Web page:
Montreal, Maine and Atlantic Railway (MMA), the railway involved in the July 6, 2013, derailment in Lac-Mégantic, Québec, had inadequate insurance to cover the scope of damages, and subsequently went bankrupt. The government of the day committed in the 2013 Speech from the Throne to “require shippers and railways to carry additional insurance so they are held accountable.” Two phases of stakeholder consultations on the rail liability and compensation regime were held in 2014, with input provided by railways, a range of commodity shippers, provincial governments and the Federation of Canadian Municipalities.

Bill C-52, the Safe and Accountable Rail Act, was tabled in Parliament on February 20, 2015 and received royal assent on June 18, 2015. It amends the Canada Transportation Act in order to establish a strengthened liability and compensation regime for federally regulated railways.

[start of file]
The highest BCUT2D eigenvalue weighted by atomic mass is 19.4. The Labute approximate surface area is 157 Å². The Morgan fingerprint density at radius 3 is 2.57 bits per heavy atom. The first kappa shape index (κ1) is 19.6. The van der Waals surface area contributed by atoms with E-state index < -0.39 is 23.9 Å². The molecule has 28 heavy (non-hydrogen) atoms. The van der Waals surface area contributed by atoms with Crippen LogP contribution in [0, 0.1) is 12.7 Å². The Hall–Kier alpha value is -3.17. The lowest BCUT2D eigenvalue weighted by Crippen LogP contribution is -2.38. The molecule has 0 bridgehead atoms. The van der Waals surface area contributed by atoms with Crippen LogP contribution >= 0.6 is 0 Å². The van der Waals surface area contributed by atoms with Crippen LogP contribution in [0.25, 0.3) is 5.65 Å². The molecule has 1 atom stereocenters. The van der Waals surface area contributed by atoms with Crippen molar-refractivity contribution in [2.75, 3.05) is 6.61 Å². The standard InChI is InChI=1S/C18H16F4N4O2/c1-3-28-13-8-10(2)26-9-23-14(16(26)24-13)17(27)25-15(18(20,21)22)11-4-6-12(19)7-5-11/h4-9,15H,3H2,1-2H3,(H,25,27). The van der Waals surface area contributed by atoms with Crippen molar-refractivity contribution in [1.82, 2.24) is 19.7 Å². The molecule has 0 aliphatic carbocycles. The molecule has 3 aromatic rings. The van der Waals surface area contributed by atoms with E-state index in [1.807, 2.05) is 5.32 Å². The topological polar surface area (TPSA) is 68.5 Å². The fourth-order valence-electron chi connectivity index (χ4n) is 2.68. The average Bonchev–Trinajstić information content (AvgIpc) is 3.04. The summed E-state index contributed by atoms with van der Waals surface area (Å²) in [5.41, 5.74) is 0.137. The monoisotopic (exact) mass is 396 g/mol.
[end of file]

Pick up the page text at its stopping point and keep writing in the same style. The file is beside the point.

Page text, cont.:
Once the relevant provisions of the Act are in force, these railways will be required to hold one of four minimum levels of insurance that are based on the type and volume of dangerous goods carried annually (ranging from $25M to $1B, as set out in Schedule IV of the Act). The Canadian Transportation Agency will be responsible for administering and enforcing the new insurance requirements.


Crude oil (tonnes per year)

Toxic inhalation hazard
(tonnes per year)

All other types of dangerous goods (tonnes per year)




< 40 000


> 0 - < 100 000

> 0 - < 4 000

≥ 40 000


100 000 – < 1.5 M

4 000 – < 50 000


≥ 1.5 M

≥ 50 000

To mitigate the impact these changes would have on short line railways carrying moderate to significant quantities of dangerous goods, the former government announced the middle two insurance levels, the $100M and $250M levels, would be phased in